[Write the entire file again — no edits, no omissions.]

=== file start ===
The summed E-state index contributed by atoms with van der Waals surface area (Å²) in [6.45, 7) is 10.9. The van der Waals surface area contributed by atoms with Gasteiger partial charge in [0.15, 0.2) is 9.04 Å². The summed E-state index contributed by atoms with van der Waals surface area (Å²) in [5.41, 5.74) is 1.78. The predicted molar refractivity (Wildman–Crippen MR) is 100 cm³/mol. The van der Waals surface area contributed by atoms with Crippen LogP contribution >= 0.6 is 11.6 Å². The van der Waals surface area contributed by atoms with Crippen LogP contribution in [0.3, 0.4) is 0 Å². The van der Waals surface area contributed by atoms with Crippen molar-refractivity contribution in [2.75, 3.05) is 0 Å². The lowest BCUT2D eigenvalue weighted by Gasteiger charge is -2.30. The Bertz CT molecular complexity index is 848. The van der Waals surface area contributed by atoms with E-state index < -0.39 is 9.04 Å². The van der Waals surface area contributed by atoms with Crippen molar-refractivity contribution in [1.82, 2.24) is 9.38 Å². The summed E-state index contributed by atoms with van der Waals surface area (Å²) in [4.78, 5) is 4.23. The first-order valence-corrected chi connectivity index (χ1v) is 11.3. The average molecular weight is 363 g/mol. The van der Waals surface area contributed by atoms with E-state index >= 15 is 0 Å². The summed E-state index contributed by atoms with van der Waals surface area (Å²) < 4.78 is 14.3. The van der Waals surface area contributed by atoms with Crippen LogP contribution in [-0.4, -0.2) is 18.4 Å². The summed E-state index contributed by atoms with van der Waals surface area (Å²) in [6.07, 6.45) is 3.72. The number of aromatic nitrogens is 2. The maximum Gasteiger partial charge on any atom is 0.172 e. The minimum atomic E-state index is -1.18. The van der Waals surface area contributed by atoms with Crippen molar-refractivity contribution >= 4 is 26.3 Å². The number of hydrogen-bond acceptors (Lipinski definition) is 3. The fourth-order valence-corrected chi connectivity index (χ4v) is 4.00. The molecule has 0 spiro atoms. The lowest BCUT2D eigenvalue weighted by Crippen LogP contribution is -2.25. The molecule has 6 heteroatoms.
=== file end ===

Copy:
The summed E-state index contributed by atoms with van der Waals surface area (Å²) in [6.45, 7) is 10.9. The van der Waals surface area contributed by atoms with Gasteiger partial charge in [0.15, 0.2) is 9.04 Å². The summed E-state index contributed by atoms with van der Waals surface area (Å²) in [5.41, 5.74) is 1.78. The predicted molar refractivity (Wildman–Crippen MR) is 100 cm³/mol. The van der Waals surface area contributed by atoms with Crippen LogP contribution >= 0.6 is 11.6 Å². The van der Waals surface area contributed by atoms with Crippen LogP contribution in [0.3, 0.4) is 0 Å². The van der Waals surface area contributed by atoms with Crippen molar-refractivity contribution in [2.75, 3.05) is 0 Å². The lowest BCUT2D eigenvalue weighted by Gasteiger charge is -2.30. The Bertz CT molecular complexity index is 848. The van der Waals surface area contributed by atoms with E-state index < -0.39 is 9.04 Å². The van der Waals surface area contributed by atoms with Crippen molar-refractivity contribution in [1.82, 2.24) is 9.38 Å². The summed E-state index contributed by atoms with van der Waals surface area (Å²) in [4.78, 5) is 4.23. The first-order valence-corrected chi connectivity index (χ1v) is 11.3. The average molecular weight is 363 g/mol. The van der Waals surface area contributed by atoms with E-state index >= 15 is 0 Å². The summed E-state index contributed by atoms with van der Waals surface area (Å²) < 4.78 is 14.3. The van der Waals surface area contributed by atoms with Crippen LogP contribution in [-0.4, -0.2) is 18.4 Å². The summed E-state index contributed by atoms with van der Waals surface area (Å²) in [6.07, 6.45) is 3.72. The number of aromatic nitrogens is 2. The maximum Gasteiger partial charge on any atom is 0.172 e. The minimum atomic E-state index is -1.18. The van der Waals surface area contributed by atoms with Crippen molar-refractivity contribution >= 4 is 26.3 Å². The number of hydrogen-bond acceptors (Lipinski definition) is 3. The fourth-order valence-corrected chi connectivity index (χ4v) is 4.00. The molecule has 0 spiro atoms. The lowest BCUT2D eigenvalue weighted by Crippen LogP contribution is -2.25. The molecule has 6 heteroatoms.